DHS eyes new ways to bar Venezuelans from US post-Title 42


Homeland Security Secretary Alejandro Mayorkas, speaks during a Senate Homeland Security Committee hearing on threats to the homeland on Capitol Hill in Washington, Thursday, Nov. 17, 2022. (AP Photo/Mariam Zuhaib)

WASHINGTON (The Hill) — The U.S. will continue to explore ways to block Venezuelan migrants from seeking to enter the country after a court struck down the Title 42 policy that allows the government to expel would-be asylum-seekers.

In an appearance before lawmakers Thursday, Homeland Security Secretary Alejandro Mayorkas said the department will look to existing authorities to find ways to block Venezuelans from entering the country, pushing them back into Mexico.

The comments from Mayorkas come after the Department of Homeland Security (DHS) in October expanded Title 42 to include Venezuelans, paving the way for them to be swiftly expelled to Mexico and blocked from seeking asylum.

“We’re working with our partners in the south, with Mexico, with respect to the end of Title 42 and whether we will be able to continue our thus far successful program with respect to Venezuelan nationals and use our Title 8 authorities,” Mayorkas told lawmakers on the Senate Homeland Security and Governmental Affairs Committee, referring to the title governing standard removal proceedings.

The department has until Dec. 21 to wind down its use of Title 42, with Mayorkas adding that the department plans to make “enhanced use of expedited removal” processes at the border across nationalities.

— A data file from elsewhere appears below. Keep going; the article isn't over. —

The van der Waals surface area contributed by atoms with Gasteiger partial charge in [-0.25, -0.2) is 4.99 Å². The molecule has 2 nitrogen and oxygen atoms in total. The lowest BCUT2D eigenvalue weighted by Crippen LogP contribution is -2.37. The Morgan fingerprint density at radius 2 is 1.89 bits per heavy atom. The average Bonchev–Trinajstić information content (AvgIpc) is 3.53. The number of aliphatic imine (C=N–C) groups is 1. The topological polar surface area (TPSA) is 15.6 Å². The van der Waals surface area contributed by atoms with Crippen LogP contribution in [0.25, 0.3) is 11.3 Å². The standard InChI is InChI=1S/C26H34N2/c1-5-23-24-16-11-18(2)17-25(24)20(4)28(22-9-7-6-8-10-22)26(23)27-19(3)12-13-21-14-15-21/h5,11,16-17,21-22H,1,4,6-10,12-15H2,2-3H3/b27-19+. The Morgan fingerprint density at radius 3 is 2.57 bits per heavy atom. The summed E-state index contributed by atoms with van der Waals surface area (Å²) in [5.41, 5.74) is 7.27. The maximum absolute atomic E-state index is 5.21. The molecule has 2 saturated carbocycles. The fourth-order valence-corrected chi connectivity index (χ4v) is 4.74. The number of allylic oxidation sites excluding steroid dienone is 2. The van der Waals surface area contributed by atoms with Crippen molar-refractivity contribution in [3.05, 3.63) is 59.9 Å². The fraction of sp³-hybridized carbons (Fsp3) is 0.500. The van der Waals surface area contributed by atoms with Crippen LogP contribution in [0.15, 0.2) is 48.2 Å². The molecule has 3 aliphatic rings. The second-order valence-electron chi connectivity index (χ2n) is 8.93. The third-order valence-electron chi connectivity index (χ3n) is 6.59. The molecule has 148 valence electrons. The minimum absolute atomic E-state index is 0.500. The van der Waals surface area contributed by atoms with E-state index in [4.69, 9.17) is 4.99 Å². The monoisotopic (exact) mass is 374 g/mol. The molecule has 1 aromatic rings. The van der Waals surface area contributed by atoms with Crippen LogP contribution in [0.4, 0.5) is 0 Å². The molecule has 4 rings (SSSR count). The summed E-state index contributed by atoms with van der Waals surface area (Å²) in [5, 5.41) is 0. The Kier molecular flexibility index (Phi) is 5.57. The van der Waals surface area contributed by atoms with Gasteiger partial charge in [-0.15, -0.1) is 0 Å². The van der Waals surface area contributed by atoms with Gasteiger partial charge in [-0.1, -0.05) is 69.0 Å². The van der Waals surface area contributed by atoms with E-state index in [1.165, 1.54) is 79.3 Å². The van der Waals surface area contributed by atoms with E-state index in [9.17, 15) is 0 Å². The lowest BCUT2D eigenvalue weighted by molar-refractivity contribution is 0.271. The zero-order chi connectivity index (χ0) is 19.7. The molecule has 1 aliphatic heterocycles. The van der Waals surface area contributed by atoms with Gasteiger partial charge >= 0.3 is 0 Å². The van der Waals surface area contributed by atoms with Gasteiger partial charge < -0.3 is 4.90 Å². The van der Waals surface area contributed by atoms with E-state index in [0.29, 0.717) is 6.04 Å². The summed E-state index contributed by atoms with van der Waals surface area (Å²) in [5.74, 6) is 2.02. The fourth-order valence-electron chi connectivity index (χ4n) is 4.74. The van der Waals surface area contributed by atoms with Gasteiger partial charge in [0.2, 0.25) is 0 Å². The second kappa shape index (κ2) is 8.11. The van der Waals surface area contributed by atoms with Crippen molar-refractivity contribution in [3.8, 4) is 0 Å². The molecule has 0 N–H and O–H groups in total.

“We’re looking at our consequence regimes and how we can most effectively employ them,” he said.

DHS’s new approach for Venezuelans, which expanded Title 42 along with a program that allowed for 24,000 Venezuelans, mostly those with U.S. ties, to enter the country, has been underway for just a few weeks.

DHS hosted a call with reporters shortly after its implementation, noting border officials’ encounters with Venezuelan nationals dropped as much as 86 percent compared to the week before the program was announced.

Roughly 1,100 a day sought to cross the U.S. border the week before the program kicked off, compared to just over 300 a day on average by the end of October. 

More than 7 million Venezuelans have left their country over the last decade amid political and economic turmoil, including a foot shortage. 

A judge on Monday found that Title 42 was arbitrary and capricious, with the government violating the Administrative Procedures Act by failing to consider other means to control the spread of COVID-19. Judge Emmet Sullivan wrote, “Defendants have not shown that the risk of migrants spreading COVID-19 is ‘a real problem.’”

Immigration advocates have long argued the policy was illegal, contravening U.S. and international law that gives migrants the right to seek asylum at the border.

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